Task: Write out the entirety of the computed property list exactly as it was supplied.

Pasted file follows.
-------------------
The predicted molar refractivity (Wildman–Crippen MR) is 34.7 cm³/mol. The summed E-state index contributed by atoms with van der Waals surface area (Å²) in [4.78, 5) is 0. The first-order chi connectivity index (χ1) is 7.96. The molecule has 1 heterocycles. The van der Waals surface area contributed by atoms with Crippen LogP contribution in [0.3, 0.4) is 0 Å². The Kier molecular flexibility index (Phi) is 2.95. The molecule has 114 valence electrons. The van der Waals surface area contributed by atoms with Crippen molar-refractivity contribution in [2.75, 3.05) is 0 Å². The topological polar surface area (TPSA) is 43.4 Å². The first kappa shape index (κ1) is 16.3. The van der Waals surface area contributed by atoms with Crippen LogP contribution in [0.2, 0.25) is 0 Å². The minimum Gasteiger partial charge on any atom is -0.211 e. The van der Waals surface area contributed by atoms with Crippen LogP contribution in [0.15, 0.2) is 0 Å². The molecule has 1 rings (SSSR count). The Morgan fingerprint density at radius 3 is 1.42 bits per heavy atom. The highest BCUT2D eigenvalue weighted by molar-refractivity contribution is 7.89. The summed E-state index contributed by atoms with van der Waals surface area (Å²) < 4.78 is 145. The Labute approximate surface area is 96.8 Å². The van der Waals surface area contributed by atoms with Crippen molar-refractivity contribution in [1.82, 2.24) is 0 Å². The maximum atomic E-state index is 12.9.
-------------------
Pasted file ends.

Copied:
The predicted molar refractivity (Wildman–Crippen MR) is 34.7 cm³/mol. The summed E-state index contributed by atoms with van der Waals surface area (Å²) in [4.78, 5) is 0. The first-order chi connectivity index (χ1) is 7.96. The molecule has 1 heterocycles. The van der Waals surface area contributed by atoms with Crippen LogP contribution in [0.3, 0.4) is 0 Å². The Kier molecular flexibility index (Phi) is 2.95. The molecule has 114 valence electrons. The van der Waals surface area contributed by atoms with Crippen molar-refractivity contribution in [2.75, 3.05) is 0 Å². The topological polar surface area (TPSA) is 43.4 Å². The first kappa shape index (κ1) is 16.3. The van der Waals surface area contributed by atoms with Crippen LogP contribution in [0.2, 0.25) is 0 Å². The minimum Gasteiger partial charge on any atom is -0.211 e. The van der Waals surface area contributed by atoms with Crippen LogP contribution in [0.15, 0.2) is 0 Å². The molecule has 1 rings (SSSR count). The Morgan fingerprint density at radius 3 is 1.42 bits per heavy atom. The highest BCUT2D eigenvalue weighted by molar-refractivity contribution is 7.89. The summed E-state index contributed by atoms with van der Waals surface area (Å²) < 4.78 is 145. The Labute approximate surface area is 96.8 Å². The van der Waals surface area contributed by atoms with Crippen molar-refractivity contribution in [1.82, 2.24) is 0 Å². The maximum atomic E-state index is 12.9.